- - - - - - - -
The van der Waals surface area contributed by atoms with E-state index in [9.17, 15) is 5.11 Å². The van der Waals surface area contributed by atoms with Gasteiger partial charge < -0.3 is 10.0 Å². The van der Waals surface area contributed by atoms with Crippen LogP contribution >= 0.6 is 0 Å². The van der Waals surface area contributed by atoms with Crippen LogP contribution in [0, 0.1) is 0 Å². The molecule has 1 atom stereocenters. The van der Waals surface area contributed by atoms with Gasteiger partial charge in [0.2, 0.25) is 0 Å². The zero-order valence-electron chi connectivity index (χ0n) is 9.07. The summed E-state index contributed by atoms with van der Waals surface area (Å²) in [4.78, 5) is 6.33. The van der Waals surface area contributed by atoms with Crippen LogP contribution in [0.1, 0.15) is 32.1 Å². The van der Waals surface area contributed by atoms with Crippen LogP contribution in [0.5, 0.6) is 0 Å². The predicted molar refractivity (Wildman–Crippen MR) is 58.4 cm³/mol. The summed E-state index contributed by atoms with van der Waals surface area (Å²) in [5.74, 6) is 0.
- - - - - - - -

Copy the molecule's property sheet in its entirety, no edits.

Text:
The van der Waals surface area contributed by atoms with E-state index in [9.17, 15) is 5.11 Å². The van der Waals surface area contributed by atoms with Gasteiger partial charge < -0.3 is 10.0 Å². The van der Waals surface area contributed by atoms with Crippen LogP contribution >= 0.6 is 0 Å². The van der Waals surface area contributed by atoms with Crippen LogP contribution in [0, 0.1) is 0 Å². The molecule has 1 atom stereocenters. The van der Waals surface area contributed by atoms with Gasteiger partial charge in [0.2, 0.25) is 0 Å². The zero-order valence-electron chi connectivity index (χ0n) is 9.07. The summed E-state index contributed by atoms with van der Waals surface area (Å²) in [4.78, 5) is 6.33. The van der Waals surface area contributed by atoms with Crippen LogP contribution in [0.1, 0.15) is 32.1 Å². The van der Waals surface area contributed by atoms with Crippen LogP contribution in [0.5, 0.6) is 0 Å². The predicted molar refractivity (Wildman–Crippen MR) is 58.4 cm³/mol. The summed E-state index contributed by atoms with van der Waals surface area (Å²) in [5.74, 6) is 0.